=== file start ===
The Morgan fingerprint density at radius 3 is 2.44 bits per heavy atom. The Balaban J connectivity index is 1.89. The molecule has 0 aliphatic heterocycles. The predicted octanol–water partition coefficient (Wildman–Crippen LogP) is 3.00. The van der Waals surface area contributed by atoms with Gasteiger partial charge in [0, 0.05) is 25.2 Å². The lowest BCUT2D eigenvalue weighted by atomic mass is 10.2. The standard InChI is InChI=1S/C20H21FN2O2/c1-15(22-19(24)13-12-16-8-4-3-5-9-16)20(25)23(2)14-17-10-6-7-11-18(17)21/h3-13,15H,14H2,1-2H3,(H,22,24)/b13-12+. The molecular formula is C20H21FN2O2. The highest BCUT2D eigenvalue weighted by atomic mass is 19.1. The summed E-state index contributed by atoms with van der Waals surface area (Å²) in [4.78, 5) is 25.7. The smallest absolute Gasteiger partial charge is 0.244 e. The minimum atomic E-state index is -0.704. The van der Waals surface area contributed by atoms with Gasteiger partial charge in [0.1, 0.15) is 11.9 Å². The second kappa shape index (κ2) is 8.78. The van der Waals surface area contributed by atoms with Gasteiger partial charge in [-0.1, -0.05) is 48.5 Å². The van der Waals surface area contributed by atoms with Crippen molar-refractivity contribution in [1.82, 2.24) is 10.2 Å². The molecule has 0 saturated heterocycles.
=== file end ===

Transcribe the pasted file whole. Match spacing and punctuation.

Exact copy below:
The Morgan fingerprint density at radius 3 is 2.44 bits per heavy atom. The Balaban J connectivity index is 1.89. The molecule has 0 aliphatic heterocycles. The predicted octanol–water partition coefficient (Wildman–Crippen LogP) is 3.00. The van der Waals surface area contributed by atoms with Gasteiger partial charge in [0, 0.05) is 25.2 Å². The lowest BCUT2D eigenvalue weighted by atomic mass is 10.2. The standard InChI is InChI=1S/C20H21FN2O2/c1-15(22-19(24)13-12-16-8-4-3-5-9-16)20(25)23(2)14-17-10-6-7-11-18(17)21/h3-13,15H,14H2,1-2H3,(H,22,24)/b13-12+. The molecular formula is C20H21FN2O2. The highest BCUT2D eigenvalue weighted by atomic mass is 19.1. The summed E-state index contributed by atoms with van der Waals surface area (Å²) in [4.78, 5) is 25.7. The smallest absolute Gasteiger partial charge is 0.244 e. The minimum atomic E-state index is -0.704. The van der Waals surface area contributed by atoms with Gasteiger partial charge in [0.1, 0.15) is 11.9 Å². The second kappa shape index (κ2) is 8.78. The van der Waals surface area contributed by atoms with Gasteiger partial charge in [-0.1, -0.05) is 48.5 Å². The van der Waals surface area contributed by atoms with Crippen molar-refractivity contribution in [1.82, 2.24) is 10.2 Å². The molecule has 0 saturated heterocycles.